:: References Top

1. Sugarbaker PH. Observations concerning cancer spread within the peritoneal cavity and concept supporting and ordered pathophysiology. In: Sugarbaker PH, editor. Peri toneal Carcinomatosis: Principles of Management. Norwell; Kluwer Academic: 1996. pp79-100.   Back to cited text no. 1    
2.Ronnett BM, Kurman RJ, Zahn CM, Shmookler BM, Jablonski KA, Kass ME, et al. Pseudomyxoma peritonei in women: a clinicopathologic analysis of 30 cases with emphasis on site of origin, prognosis, and relationship to ovarian mucinous tumors of low malignant potential. Hum Pathol 1995;26:509-524.   Back to cited text no. 2    
3.Gupta MD, Kapoor S, Jain A, Gangwal P, Madan K, Das K, et al. Occult primary adenocarcinorna causing pseudoinyxoma peritonei with pleural and hepatic metastases. Indian J Gastroenterol 2000;19:189-190.   Back to cited text no. 3    
4.Kida T, Tsuda F, Fujita Y, Munakata S, Sasaki M. Accumulation of technetium-99m MDP in pseudomyxoma peritonei. Ann Nucl Med 1990;4:101-105.   Back to cited text no. 4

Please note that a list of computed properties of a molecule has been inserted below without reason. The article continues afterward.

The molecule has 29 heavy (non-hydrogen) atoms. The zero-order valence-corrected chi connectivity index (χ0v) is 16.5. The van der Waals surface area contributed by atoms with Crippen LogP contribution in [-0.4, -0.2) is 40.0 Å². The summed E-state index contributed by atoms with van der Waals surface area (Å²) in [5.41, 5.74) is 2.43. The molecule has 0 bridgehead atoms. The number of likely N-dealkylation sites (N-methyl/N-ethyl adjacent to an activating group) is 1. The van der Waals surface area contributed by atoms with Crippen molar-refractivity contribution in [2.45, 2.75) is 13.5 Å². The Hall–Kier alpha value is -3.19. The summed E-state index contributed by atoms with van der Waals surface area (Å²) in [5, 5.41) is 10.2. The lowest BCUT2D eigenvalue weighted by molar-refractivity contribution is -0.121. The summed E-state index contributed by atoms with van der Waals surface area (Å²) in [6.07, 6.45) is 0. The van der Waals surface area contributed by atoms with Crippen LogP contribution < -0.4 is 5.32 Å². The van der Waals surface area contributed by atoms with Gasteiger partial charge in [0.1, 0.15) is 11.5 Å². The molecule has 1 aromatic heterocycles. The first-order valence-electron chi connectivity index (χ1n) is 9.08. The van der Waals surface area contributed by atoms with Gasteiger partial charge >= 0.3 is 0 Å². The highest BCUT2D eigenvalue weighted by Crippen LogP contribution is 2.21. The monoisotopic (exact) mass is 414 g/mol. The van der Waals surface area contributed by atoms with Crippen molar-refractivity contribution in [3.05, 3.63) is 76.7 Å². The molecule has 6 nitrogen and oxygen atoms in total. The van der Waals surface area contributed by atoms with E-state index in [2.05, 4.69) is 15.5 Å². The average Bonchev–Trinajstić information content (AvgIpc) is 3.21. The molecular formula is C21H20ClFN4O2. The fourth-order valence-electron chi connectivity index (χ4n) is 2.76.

5.Rammou-Kinia R, Sirmakechian-Karra T. Pseudomyxoma peritonei and malignant mucocele of the appendix: A case report. Acta Cytol 1986;30:169- 172.   Back to cited text no. 5    
6.Sugarbaker PH. Pseudomyxoma Peritonei: A cancer whose biology is characterized by a redistribution phenomenon. Ann Surg 1994;219:109-111.   Back to cited text no. 6    
7.Sugarbaker PH, Ronnett BM, Archer A, Averbach AM, Bland R, Chang D, et al. Pseudomyxoma peritonei Syndrome. Adv Surg 1996;30:233-280.   Back to cited text no. 7    
8.Gough DB, Donohue JH, Schutt AJ, Gonchoroff N, Goellner JR, Wilson TO, et al. Pseudomyxoma peritonei: long term patient survival with an aggressive regional approach. Ann Surg 1994;219:112-119.   Back to cited text no. 8    
9.Huff T, Brand E. Pseudomyxoma peritonei: Treatment with the argon beam coagulator. Obstet Gynecol 1992;80 (3 Pt 2):569-571.   Back to cited text no. 9    
10.Wertheim I, Fleischhacker D, McLachlin CM, Rice LW, Berkowitz RS, Goff BA. Pseudomyxoma Peritonei: A review of 23 cases. Obstet Gynecol 1994;84:17-21.   Back to cited text no. 10    


[Figure - 1], [Figure - 2]